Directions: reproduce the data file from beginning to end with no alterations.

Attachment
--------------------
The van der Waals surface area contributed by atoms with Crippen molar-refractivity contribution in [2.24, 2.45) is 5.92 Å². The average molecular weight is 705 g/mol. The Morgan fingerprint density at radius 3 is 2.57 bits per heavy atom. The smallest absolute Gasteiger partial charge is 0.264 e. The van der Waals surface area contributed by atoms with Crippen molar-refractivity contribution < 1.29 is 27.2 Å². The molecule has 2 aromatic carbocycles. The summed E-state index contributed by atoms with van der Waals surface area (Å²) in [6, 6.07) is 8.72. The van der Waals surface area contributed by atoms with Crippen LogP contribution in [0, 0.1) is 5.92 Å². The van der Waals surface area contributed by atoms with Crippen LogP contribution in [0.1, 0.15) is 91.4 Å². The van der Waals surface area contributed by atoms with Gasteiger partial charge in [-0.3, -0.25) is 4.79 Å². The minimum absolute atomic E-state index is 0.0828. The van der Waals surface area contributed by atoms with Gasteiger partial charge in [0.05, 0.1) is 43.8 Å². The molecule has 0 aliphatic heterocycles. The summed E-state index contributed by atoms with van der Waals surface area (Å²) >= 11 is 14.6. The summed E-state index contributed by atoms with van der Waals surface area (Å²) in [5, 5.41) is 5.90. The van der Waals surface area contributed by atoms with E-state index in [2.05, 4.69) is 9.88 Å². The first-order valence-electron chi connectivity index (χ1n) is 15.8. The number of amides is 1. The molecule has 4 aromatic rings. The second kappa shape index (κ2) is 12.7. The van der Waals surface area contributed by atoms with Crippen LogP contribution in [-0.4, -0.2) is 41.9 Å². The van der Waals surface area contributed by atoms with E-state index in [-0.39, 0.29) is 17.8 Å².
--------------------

The van der Waals surface area contributed by atoms with Crippen molar-refractivity contribution in [2.24, 2.45) is 5.92 Å². The average molecular weight is 705 g/mol. The Morgan fingerprint density at radius 3 is 2.57 bits per heavy atom. The smallest absolute Gasteiger partial charge is 0.264 e. The van der Waals surface area contributed by atoms with Crippen molar-refractivity contribution < 1.29 is 27.2 Å². The molecule has 2 aromatic carbocycles. The summed E-state index contributed by atoms with van der Waals surface area (Å²) in [6, 6.07) is 8.72. The van der Waals surface area contributed by atoms with Crippen LogP contribution in [0, 0.1) is 5.92 Å². The van der Waals surface area contributed by atoms with Crippen LogP contribution in [0.1, 0.15) is 91.4 Å². The van der Waals surface area contributed by atoms with Gasteiger partial charge in [-0.3, -0.25) is 4.79 Å². The minimum absolute atomic E-state index is 0.0828. The van der Waals surface area contributed by atoms with Gasteiger partial charge in [0.05, 0.1) is 43.8 Å². The molecule has 0 aliphatic heterocycles. The summed E-state index contributed by atoms with van der Waals surface area (Å²) >= 11 is 14.6. The summed E-state index contributed by atoms with van der Waals surface area (Å²) in [5, 5.41) is 5.90. The van der Waals surface area contributed by atoms with E-state index in [2.05, 4.69) is 9.88 Å². The first-order valence-electron chi connectivity index (χ1n) is 15.8. The number of amides is 1. The molecule has 4 aromatic rings. The second kappa shape index (κ2) is 12.7. The van der Waals surface area contributed by atoms with Crippen LogP contribution in [-0.4, -0.2) is 41.9 Å². The van der Waals surface area contributed by atoms with E-state index in [-0.39, 0.29) is 17.8 Å².